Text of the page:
You deserve it

We’re losing big chunks of our welfare system, aided by constant scrounger rhetoric from the press. We have outsourced the decision about whether people are sick or not to Atos. The NHS is being privatised while the Tories constantly tell us that it isn’t. Local authorities are being told to outsource pretty much everything to private companies. We have long been losing our freedom with TPIMs (Formerly Control Orders) allowing people to be locked up without trial, security theatre making travel and events hell, police deciding that protesting or speaking out is terrorism, police routinely kettle and hit protesters, and governments making a grab to spy on all our communications and censor them. We hand over police duties to private security firms. We hand over billions of pounds to banks, doubling the country’s national debt while they continue to gamble away the money, pay themselves huge bonuses and land the country in crippling, deadly recession. Companies do everything that they can to avoid paying tax and threaten governments when anyone tries to clampdown. In fact the Conservatives receive half of their funding from business in the City of London. Employers continue to pay pathetic wages that no one can live on and yet still fire more employees and increase the workload on those who are left. It seems that racism and xenophobia are everywhere,  people continue to discriminate based on skin colour, gender, sexuality, disability and religion or lack of religion and who knows what else – they just hate everything different to them. People are being sent to work, unpaid, in Tesco and Poundland, while the government pays the employers to exploit these people and the employers sack the paid workers to make way for the slaves. Our prime minister wants to scrap the Human Rights Act because it stops him from being so nasty to everyone.

You deserve it. All of you. You let it happen. We let it happen. Maybe it should happen and people should suffer for their inaction and their hatred, except that the worst offenders really won’t suffer. They will just buy or oppress their way out of any situation. Fuck it, nuke the human race, it doesn’t deserve to be here.


Broken Tweetdeck

I’m more than a little baffled by the new version of Tweetdeck. It has lost significant functionality compared to the previous versions. The new version:

  • Can’t delete tweets.
  • Can’t see the twitter @ name responsible for retweets because only the real name is shown.
  • Can’t see from a profile whether that person is following me.
  • Can’t reply to or retweet tweets when browsing another person’s timeline.
  • Can’t send a tweet to Facebook as well as twitter when retweeting.
  • Doesn’t show all of my tweets that have been favourited or retweeted, especially after a restart.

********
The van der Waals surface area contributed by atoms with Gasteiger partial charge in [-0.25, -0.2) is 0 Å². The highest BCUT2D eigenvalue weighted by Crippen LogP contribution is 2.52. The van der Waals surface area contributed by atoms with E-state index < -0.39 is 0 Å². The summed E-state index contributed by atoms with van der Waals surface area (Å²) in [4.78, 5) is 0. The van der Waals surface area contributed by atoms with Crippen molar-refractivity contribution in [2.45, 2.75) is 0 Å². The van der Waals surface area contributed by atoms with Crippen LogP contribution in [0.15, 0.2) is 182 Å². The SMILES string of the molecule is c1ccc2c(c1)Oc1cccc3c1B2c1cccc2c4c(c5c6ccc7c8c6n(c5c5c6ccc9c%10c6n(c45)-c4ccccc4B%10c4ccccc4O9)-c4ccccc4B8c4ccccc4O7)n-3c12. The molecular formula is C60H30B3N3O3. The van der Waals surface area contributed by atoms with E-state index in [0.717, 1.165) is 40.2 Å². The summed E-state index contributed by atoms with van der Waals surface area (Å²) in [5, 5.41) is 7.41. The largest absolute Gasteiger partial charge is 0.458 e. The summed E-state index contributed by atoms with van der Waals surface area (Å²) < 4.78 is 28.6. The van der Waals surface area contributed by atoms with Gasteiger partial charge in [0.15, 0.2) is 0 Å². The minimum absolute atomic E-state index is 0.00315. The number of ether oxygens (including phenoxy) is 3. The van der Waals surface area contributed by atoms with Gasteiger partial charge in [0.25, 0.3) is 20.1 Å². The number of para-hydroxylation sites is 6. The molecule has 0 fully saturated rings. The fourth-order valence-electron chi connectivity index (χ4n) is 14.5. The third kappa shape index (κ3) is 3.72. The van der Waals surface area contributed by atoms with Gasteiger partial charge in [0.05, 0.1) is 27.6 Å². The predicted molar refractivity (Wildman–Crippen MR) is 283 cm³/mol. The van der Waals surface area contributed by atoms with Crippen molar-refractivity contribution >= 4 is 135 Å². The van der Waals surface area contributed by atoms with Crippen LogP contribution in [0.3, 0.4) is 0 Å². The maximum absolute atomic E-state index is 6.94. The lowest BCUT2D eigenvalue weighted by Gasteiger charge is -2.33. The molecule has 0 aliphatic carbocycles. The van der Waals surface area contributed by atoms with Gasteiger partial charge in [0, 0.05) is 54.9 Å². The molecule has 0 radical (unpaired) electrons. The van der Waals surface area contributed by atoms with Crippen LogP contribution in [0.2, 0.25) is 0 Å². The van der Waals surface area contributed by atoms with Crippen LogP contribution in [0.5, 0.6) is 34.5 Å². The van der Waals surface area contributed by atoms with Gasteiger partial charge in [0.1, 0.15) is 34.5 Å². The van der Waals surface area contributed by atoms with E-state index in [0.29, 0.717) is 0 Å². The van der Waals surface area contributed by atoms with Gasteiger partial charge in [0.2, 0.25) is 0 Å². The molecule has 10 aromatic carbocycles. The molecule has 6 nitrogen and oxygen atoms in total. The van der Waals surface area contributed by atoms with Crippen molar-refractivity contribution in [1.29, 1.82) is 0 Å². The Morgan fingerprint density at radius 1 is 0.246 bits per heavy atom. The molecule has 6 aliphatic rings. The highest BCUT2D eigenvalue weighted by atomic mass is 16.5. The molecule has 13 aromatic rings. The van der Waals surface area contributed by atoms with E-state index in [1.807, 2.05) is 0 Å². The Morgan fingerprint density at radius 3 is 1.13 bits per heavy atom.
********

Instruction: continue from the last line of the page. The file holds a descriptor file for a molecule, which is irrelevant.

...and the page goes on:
• Insists on quoting tweets instead of the traditional RT @name: tweet.
  • Doesn’t copy hashtags into replies.
It also has changes that I dislike but can live with. It:
  • Requires extra clicks to see conversations attached to a tweet.
  • Won’t let me click in a column to select what scrolls with the mouse wheel as it loads the details for the tweet clicked on.
  • Doesn’t reply to tweets within the columns any more, which means can’t reply to one tweet while composing another.
  • Loses a tweet in progress if it is closed.
  • The colour scheme includes significant white parts. The dark colour scheme of Tweetdeck helped me to communicate when migraines made white web pages hurt.

I’m baffled as to why they would break Tweetdeck like this. The cynical view is that Twitter want to break Tweetdeck so that people return to using the Twitter website directly, but that doesn’t entirely make sense. Tweetdeck provides abilities that Twitter just does not, like the ability to see tweets streamed in real time instead of periodic updates, and can show replies, messages and lists all at the same time alongside the timeline. If I were twitter I would brand Tweetdeck as Twitter Pro and call it a premium service. Instead they seem to be deliberately making it like the Twitter website and breaking it. Unfortunately there is still nothing better to move to.

Reprehensible landlords and nice people to the rescue

Here is a tale of both reprehensible treatment of a disabled single mother and her family; and of heartwarming cheer and the kindness of strangers.

Mould in Becki's house

In the week when Channel 4 gave us Dispatches: Landlords from hell and showed us the state of housing that landlords are prepared to leave their tenants in, and that councils were prepared to pay for, it is not that suprising to hear another story of a landlord leaving a family in run-down damp and mouldy accommodation. But you wouldn’t expect that landlord to be the council itself. Well, it seems that Arun district council have not only left a woman and her five young children in such a house, but they even knew about the damp problem before she moved in.

The story gets worse though. Becki, who blogs at Broken Single Mum, suffers from chronic pain as a result of injury caused by pregnancy with her fifth child. She has to use a wheelchair to get around but since her house is not adapted for such a wheelchair, she is forced to use crutches indoors. She is no longer able to manage stairs or her own front door. Because of this she has been sleeping and living downstairs on the sofa, itself mouldy because of the state of the house, and all the while looking after her children. She has to wash in the kitchen sink and use a commode with no privacy. Becki is on the waiting list for a new council house and not surprisingly has the support of three social workers, a health visitor and a disability advocate to help convince the council to make her a priority for a more suitable home. To her surprise, however, when Becki bid on a suitable house the council turned her down. One of the considerations which affected the decision was the state of her house. Apparently the council likes tenants to have their house in “pristine condition” before they move to keep the costs down for the council, but in this case that is an absurd expectation – the house was a wreck to begin with. Becki acquired the house in a council house exchange but there were problems and the family were not able to move in to the house for many months. In that time the condition of the house deteriorated rapidly. In Becki’s words,